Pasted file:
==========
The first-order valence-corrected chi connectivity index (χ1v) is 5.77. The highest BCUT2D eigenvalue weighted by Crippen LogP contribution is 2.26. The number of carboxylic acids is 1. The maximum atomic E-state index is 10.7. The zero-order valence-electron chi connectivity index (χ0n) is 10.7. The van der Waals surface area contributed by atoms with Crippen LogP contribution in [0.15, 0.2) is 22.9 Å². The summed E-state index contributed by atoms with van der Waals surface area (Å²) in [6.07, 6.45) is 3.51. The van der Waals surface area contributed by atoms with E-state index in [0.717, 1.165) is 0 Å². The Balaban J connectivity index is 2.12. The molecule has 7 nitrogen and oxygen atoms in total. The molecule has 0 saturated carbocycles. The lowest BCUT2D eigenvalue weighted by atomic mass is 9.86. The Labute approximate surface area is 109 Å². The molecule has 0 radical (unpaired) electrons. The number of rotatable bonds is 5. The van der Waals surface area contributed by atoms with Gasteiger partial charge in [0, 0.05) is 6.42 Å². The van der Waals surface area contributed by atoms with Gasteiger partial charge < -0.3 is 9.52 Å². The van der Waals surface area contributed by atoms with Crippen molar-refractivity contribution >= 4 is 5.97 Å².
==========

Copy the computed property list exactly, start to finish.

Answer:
The first-order valence-corrected chi connectivity index (χ1v) is 5.77. The highest BCUT2D eigenvalue weighted by Crippen LogP contribution is 2.26. The number of carboxylic acids is 1. The maximum atomic E-state index is 10.7. The zero-order valence-electron chi connectivity index (χ0n) is 10.7. The van der Waals surface area contributed by atoms with Crippen LogP contribution in [0.15, 0.2) is 22.9 Å². The summed E-state index contributed by atoms with van der Waals surface area (Å²) in [6.07, 6.45) is 3.51. The van der Waals surface area contributed by atoms with E-state index in [0.717, 1.165) is 0 Å². The Balaban J connectivity index is 2.12. The molecule has 7 nitrogen and oxygen atoms in total. The molecule has 0 saturated carbocycles. The lowest BCUT2D eigenvalue weighted by atomic mass is 9.86. The Labute approximate surface area is 109 Å². The molecule has 0 radical (unpaired) electrons. The number of rotatable bonds is 5. The van der Waals surface area contributed by atoms with Gasteiger partial charge in [0, 0.05) is 6.42 Å². The van der Waals surface area contributed by atoms with Gasteiger partial charge < -0.3 is 9.52 Å². The van der Waals surface area contributed by atoms with Crippen molar-refractivity contribution >= 4 is 5.97 Å².